Making a difference: ideas for uni students

Published in University Survival Guide [University of Wollongong Students' Representative Council], February 2002, pp. 2-3.

Brian Martin 

Do you want to help to make the world a better place? You can join the environmental, feminist, antiracist, peace or labour movements, among others. There are lots of groups and activities.

But what about attending university? If you care about the world’s problems, what’s the benefit of going to uni - and what are the risks?

If you’re a social activist, you’re in the minority. Most students seem to just want a degree to get a good job. Cynicism abounds. Meanwhile, academics are stressed and demoralised. Work pressures continue to increase. Uni administrations are ever more dominant, reducing what little academic democracy ever existed. There are increasing pressures to orient research and teaching to commercial ends.

Still, there are some pluses. Studying at uni is a time of wonderful freedom and opportunity. You can learn valuable skills, including thinking, writing, investigating and speaking, that activists desperately need. A bonus is that there are quite a few academics who care about social change.

But before you get carried away with excitement, it’s wise to pay heed to the risks. Many a radical student has ended up, not many years later, as a voiceless conformist. Partly that’s due to the pressure of getting a job or supporting a family. But there are academic dangers too.

 

Rules and resistance

The most deep-seated lesson taught to students is to follow instructions and play by the rules. Every time you do an assignment or prepare for an exam, you are learning not just the subject matter but also to accept an agenda set by the teacher.

Sure, there’s quite a bit of talk about rewarding creativity and independence, but that’s mostly just wind. Ask about doing a different experiment, choosing a different essay topic or even just using a different referencing style. But don’t hold your breath for encouragement. If you prefer to study things not on the exam, don’t expect any rewards.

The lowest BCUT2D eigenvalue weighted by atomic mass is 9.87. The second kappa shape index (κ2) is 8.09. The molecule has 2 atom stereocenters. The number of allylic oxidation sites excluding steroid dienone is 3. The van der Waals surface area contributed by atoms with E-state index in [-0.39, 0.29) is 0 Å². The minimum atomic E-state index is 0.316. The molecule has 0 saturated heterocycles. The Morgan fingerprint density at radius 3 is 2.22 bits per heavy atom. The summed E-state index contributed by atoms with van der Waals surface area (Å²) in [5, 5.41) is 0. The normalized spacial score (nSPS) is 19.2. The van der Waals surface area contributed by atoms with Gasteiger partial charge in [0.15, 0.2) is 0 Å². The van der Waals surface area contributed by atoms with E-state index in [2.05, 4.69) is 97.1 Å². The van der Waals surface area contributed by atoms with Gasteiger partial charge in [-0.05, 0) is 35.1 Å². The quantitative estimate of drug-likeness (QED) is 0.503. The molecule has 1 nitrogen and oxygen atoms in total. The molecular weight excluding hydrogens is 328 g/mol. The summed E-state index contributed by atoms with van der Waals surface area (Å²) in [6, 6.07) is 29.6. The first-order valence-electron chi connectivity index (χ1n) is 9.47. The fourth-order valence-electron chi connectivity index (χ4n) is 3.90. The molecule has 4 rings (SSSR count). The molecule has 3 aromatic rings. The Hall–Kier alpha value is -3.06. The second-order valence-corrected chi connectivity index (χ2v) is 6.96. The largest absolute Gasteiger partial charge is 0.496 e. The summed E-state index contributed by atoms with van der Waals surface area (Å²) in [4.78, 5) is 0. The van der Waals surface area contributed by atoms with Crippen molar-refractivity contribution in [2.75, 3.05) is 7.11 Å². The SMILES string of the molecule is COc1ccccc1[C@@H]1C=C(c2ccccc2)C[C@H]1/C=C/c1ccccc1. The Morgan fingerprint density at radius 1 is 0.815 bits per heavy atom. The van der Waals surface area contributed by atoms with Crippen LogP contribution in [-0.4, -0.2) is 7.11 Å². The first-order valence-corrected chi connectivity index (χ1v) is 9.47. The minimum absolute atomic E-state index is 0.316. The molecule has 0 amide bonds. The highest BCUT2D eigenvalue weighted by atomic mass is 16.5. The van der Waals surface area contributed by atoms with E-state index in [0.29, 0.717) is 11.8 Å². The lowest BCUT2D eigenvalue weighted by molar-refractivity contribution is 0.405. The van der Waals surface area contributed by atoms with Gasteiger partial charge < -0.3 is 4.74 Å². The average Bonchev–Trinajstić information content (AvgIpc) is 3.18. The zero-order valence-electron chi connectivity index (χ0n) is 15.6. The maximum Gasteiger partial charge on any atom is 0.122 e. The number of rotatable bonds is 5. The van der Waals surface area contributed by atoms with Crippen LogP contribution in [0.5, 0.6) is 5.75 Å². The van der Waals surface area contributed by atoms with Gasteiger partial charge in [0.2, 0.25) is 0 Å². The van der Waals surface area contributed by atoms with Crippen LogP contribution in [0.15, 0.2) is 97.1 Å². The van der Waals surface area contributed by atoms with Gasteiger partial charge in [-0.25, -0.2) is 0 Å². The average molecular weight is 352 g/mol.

Jeff Schmidt in his provocative book Disciplined Minds says that in becoming a professional, the key thing to be learned is not the subject matter, but to internalise dominant values and ways of understanding the world. This is a process of "ideological discipline."

If you’re a good student, you will learn to be highly attuned to the expectations of your teachers. Instead of studying what you really think is important - including how to change the world - you’ll think it’s natural to study whatever is assigned. You’ll develop what Schmidt calls "assignable curiosity."

To survive with your own curiosity intact, you need to supplement rule-following with resistance. Investigate topics that you care about even though there are no marks attached. Ask challenging questions in class (some teachers will appreciate it). Negotiate different assessment tasks. Set up study groups with like-minded students.

You don’t need to resist everything or all the time. The key is to develop a capacity to determine your own rules and to pursue your own concerns. If you see how the rule-following game operates, you can better choose when and how to play.

 

Criticism and creativity

In all fields, you mainly learn the standard ideas. Critical thinking about core concepts is not a priority. But in many disciplines outside the sciences, one of the key skills to be learned is critique, namely how to go about questioning ideas. This is tremendously useful for social activists. Rather than just accepting standard ideas about ethnicity, gender or wealth, you can learn how to uncover hidden assumptions and value judgements. Activists need such skills since they often struggle against conventional views about society, economics or behaviour such as found in the media.